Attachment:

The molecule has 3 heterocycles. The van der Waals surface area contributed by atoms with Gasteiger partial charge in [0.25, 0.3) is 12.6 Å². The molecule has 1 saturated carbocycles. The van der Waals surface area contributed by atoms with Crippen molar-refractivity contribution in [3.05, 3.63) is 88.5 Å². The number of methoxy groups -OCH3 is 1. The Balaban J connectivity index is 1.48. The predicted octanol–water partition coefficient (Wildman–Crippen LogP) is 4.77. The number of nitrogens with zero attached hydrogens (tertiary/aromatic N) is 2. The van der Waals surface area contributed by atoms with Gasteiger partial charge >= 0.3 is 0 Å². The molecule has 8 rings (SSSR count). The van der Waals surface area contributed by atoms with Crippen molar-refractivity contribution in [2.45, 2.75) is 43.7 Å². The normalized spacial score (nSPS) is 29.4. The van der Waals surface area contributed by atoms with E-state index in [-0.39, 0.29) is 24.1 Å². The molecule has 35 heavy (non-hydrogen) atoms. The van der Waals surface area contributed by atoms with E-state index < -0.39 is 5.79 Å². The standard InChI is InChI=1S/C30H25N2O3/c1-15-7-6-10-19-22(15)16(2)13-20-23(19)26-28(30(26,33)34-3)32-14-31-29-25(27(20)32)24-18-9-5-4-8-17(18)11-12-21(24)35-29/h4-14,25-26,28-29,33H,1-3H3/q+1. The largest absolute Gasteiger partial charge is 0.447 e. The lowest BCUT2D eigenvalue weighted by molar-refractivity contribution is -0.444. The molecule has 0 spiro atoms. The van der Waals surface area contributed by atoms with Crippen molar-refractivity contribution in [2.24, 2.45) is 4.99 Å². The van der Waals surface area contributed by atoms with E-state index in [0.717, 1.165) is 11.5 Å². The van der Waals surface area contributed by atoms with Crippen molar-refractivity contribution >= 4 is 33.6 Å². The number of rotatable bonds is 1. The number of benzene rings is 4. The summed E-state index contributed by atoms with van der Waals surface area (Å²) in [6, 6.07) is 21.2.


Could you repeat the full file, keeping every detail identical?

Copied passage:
The molecule has 3 heterocycles. The van der Waals surface area contributed by atoms with Gasteiger partial charge in [0.25, 0.3) is 12.6 Å². The molecule has 1 saturated carbocycles. The van der Waals surface area contributed by atoms with Crippen molar-refractivity contribution in [3.05, 3.63) is 88.5 Å². The number of methoxy groups -OCH3 is 1. The Balaban J connectivity index is 1.48. The predicted octanol–water partition coefficient (Wildman–Crippen LogP) is 4.77. The number of nitrogens with zero attached hydrogens (tertiary/aromatic N) is 2. The van der Waals surface area contributed by atoms with Gasteiger partial charge >= 0.3 is 0 Å². The molecule has 8 rings (SSSR count). The van der Waals surface area contributed by atoms with Crippen molar-refractivity contribution in [2.45, 2.75) is 43.7 Å². The normalized spacial score (nSPS) is 29.4. The van der Waals surface area contributed by atoms with E-state index in [-0.39, 0.29) is 24.1 Å². The molecule has 35 heavy (non-hydrogen) atoms. The van der Waals surface area contributed by atoms with E-state index < -0.39 is 5.79 Å². The standard InChI is InChI=1S/C30H25N2O3/c1-15-7-6-10-19-22(15)16(2)13-20-23(19)26-28(30(26,33)34-3)32-14-31-29-25(27(20)32)24-18-9-5-4-8-17(18)11-12-21(24)35-29/h4-14,25-26,28-29,33H,1-3H3/q+1. The largest absolute Gasteiger partial charge is 0.447 e. The lowest BCUT2D eigenvalue weighted by molar-refractivity contribution is -0.444. The molecule has 0 spiro atoms. The van der Waals surface area contributed by atoms with Crippen molar-refractivity contribution in [2.24, 2.45) is 4.99 Å². The van der Waals surface area contributed by atoms with E-state index in [0.717, 1.165) is 11.5 Å². The van der Waals surface area contributed by atoms with Crippen molar-refractivity contribution >= 4 is 33.6 Å². The number of rotatable bonds is 1. The number of benzene rings is 4. The summed E-state index contributed by atoms with van der Waals surface area (Å²) in [6, 6.07) is 21.2.